Likewise with subject. In the context of my masters class on Musical Philosophies and Aesthetics, there would often be two or three people looking at essentially the same question (music and emotion, for example, was a perennial favourite). But rather than pair people looking at exactly the same thing, groupings between different, but related subjects produced more fruitful interchanges. The difference would allow them to give each other new ideas for literature to read and concepts to explore, but the relatedness meant they could explain why they thought they were relevant to each other’s work.

Social factors also played a part. It worked well to pair people up with folk they didn’t usually spend time with (not that I knew everything about my students’ social lives, but I did observe who they'd sit with in class!). In that context, language and cultural background was also an issue: I would endeavour to make sure there was someone whose first language was English in each pair to support our international students over that extra hurdle they faced. And personality was important too. There’s no objective way to measure this comparably with academic achievement or subject matter, but I could follow my hunches about who would get on well together and avoid pairing up people who I thought would rub each other up the wrong way.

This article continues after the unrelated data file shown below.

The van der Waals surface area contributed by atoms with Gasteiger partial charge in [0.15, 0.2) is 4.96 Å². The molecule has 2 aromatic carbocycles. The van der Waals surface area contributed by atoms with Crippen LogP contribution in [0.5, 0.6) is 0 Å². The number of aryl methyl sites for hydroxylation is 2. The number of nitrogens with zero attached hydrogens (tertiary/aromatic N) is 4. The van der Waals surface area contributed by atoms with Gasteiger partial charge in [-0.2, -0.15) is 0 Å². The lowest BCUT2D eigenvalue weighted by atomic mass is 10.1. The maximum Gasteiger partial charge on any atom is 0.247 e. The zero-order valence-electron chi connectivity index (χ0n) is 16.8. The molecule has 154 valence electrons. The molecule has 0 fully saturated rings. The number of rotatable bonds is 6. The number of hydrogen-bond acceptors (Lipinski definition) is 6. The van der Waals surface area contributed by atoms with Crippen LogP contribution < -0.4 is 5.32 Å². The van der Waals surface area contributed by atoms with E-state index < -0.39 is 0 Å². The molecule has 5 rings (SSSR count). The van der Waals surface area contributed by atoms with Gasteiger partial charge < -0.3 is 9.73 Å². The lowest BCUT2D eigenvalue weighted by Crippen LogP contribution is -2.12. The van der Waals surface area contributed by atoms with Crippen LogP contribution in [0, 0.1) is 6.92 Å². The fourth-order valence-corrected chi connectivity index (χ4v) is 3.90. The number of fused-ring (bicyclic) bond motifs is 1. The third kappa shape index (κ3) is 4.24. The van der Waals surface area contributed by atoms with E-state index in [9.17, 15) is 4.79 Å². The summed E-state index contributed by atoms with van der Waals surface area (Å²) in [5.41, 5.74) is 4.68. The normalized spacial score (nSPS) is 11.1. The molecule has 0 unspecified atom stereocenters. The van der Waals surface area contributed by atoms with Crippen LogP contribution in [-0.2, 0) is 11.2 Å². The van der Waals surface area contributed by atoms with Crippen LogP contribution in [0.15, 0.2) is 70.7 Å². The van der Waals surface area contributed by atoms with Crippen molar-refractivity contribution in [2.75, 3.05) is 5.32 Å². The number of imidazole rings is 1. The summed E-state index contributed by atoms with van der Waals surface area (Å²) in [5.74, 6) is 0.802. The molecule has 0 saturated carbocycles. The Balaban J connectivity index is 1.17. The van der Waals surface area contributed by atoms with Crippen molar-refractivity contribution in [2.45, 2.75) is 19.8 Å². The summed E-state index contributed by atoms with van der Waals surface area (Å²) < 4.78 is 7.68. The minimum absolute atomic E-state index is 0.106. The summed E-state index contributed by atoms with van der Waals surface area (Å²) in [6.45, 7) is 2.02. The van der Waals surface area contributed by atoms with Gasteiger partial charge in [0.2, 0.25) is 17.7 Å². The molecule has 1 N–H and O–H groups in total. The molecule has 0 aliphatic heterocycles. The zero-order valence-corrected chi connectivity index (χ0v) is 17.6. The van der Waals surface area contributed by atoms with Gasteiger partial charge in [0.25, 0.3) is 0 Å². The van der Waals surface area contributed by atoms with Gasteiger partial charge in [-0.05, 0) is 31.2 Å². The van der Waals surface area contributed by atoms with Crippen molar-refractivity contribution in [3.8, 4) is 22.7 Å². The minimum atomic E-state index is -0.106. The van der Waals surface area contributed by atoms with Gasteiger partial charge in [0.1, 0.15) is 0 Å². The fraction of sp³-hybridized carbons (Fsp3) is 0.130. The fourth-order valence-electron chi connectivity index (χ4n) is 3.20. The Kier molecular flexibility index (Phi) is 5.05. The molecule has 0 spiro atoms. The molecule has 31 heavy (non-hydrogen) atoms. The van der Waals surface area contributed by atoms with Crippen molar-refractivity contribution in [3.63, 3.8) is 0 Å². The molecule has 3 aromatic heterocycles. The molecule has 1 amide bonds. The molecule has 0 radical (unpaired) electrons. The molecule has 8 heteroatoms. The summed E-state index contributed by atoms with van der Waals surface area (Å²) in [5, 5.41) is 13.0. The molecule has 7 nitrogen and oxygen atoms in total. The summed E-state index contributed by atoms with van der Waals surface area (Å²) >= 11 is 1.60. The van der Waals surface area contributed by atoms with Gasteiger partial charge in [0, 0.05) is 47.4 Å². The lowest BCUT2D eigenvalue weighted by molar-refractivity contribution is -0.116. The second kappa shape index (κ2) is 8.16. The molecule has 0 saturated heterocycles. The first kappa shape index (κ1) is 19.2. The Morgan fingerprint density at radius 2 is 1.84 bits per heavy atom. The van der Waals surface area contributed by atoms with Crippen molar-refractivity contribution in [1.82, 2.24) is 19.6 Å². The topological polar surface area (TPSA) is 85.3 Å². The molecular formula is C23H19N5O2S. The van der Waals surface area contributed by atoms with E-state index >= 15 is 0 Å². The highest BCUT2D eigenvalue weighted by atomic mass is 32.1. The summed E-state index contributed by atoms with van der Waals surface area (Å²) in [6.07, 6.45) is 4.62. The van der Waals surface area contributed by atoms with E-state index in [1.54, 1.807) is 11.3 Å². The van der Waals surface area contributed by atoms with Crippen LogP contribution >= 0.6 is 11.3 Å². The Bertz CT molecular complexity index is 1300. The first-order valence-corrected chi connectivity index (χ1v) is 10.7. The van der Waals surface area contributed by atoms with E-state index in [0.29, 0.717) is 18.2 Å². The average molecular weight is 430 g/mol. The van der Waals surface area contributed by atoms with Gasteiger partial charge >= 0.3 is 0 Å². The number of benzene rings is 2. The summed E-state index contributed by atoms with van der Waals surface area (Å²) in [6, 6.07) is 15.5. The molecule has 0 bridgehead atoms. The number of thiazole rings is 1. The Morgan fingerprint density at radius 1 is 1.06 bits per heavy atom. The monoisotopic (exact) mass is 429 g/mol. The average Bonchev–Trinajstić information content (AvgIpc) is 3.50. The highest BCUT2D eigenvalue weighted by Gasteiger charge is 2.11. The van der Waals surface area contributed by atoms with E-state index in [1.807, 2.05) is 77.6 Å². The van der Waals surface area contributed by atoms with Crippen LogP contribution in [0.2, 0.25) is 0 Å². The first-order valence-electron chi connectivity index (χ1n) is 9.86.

This is a lot of different factors to juggle, and there were always compromises to be made. My priorities for weighting the different factors were largely in the order presented here. What I found was that about half of the pairings worked amazingly well, with both participants developing significantly further than one might have expected, and reporting on the experience with glowing eyes and excitement in their voices. And the rest were just fine: they were generally positive about the experience, seemed to have liked each other and found the interaction helpful and made useful progress. I think I only ever had one seriously dysfunctional pairing, where the participants just didn’t get each other at all – and that was in a small class where there were limited possibilities for combination.

I won’t have the same insight into all the arrangers in this scheme that I did into the students I was seeing every week in a variety of different classes. But I will have quite a lot of information, from meeting many of them personally and from what they tell me about themselves, so I’m optimistic about the pairings I’ll be able to make. And as each pairing is for a year at a time, if one interaction is merely adequate, there’s always the opportunity to discover your musical soulmate next time round.

Of course, it’s possible that all my machinations were only ever a small factor in the success of the study pairs. After all, it is the basic structure of a one-on-one interaction between two people engaged in similar tasks with similar interests that makes it useful. I sometimes think that the notion of ‘teaching’ is overrated: get a bunch of motivated people together in a room together and you can’t actually stop them learning.

Archive by date

Syndicate content